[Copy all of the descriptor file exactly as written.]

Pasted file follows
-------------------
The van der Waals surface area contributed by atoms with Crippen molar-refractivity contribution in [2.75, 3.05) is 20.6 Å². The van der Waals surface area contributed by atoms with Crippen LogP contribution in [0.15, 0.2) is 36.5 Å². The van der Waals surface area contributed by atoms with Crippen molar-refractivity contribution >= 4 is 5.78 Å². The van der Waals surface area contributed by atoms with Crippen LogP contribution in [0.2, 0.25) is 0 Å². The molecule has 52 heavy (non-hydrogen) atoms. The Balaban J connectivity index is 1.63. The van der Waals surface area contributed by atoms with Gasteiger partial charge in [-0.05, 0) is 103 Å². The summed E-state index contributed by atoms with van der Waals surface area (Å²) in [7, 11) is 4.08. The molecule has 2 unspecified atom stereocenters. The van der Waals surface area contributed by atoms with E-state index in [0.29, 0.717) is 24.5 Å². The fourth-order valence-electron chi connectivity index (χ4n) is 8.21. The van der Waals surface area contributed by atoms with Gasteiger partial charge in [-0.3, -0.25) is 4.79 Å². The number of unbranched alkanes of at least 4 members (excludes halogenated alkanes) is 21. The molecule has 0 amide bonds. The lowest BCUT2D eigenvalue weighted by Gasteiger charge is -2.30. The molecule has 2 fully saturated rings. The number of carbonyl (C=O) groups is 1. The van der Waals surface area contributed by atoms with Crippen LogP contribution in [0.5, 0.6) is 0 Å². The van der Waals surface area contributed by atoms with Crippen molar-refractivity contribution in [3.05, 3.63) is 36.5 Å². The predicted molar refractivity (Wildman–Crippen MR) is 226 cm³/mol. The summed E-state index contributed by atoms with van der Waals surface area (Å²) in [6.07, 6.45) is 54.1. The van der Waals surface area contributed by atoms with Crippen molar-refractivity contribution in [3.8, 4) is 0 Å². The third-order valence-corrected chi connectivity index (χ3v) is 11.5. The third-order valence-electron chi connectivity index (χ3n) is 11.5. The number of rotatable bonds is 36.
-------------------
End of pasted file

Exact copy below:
The van der Waals surface area contributed by atoms with Crippen molar-refractivity contribution in [2.75, 3.05) is 20.6 Å². The van der Waals surface area contributed by atoms with Crippen LogP contribution in [0.15, 0.2) is 36.5 Å². The van der Waals surface area contributed by atoms with Crippen molar-refractivity contribution >= 4 is 5.78 Å². The van der Waals surface area contributed by atoms with Crippen LogP contribution in [0.2, 0.25) is 0 Å². The molecule has 52 heavy (non-hydrogen) atoms. The Balaban J connectivity index is 1.63. The van der Waals surface area contributed by atoms with Gasteiger partial charge in [-0.05, 0) is 103 Å². The summed E-state index contributed by atoms with van der Waals surface area (Å²) in [7, 11) is 4.08. The molecule has 2 unspecified atom stereocenters. The van der Waals surface area contributed by atoms with E-state index in [0.29, 0.717) is 24.5 Å². The fourth-order valence-electron chi connectivity index (χ4n) is 8.21. The van der Waals surface area contributed by atoms with Gasteiger partial charge in [-0.3, -0.25) is 4.79 Å². The number of unbranched alkanes of at least 4 members (excludes halogenated alkanes) is 21. The molecule has 0 amide bonds. The lowest BCUT2D eigenvalue weighted by Gasteiger charge is -2.30. The molecule has 2 fully saturated rings. The number of carbonyl (C=O) groups is 1. The van der Waals surface area contributed by atoms with Crippen LogP contribution in [0.5, 0.6) is 0 Å². The van der Waals surface area contributed by atoms with Crippen molar-refractivity contribution in [3.05, 3.63) is 36.5 Å². The predicted molar refractivity (Wildman–Crippen MR) is 226 cm³/mol. The summed E-state index contributed by atoms with van der Waals surface area (Å²) in [6.07, 6.45) is 54.1. The van der Waals surface area contributed by atoms with Crippen molar-refractivity contribution in [3.8, 4) is 0 Å². The third-order valence-corrected chi connectivity index (χ3v) is 11.5. The third-order valence-electron chi connectivity index (χ3n) is 11.5. The number of rotatable bonds is 36.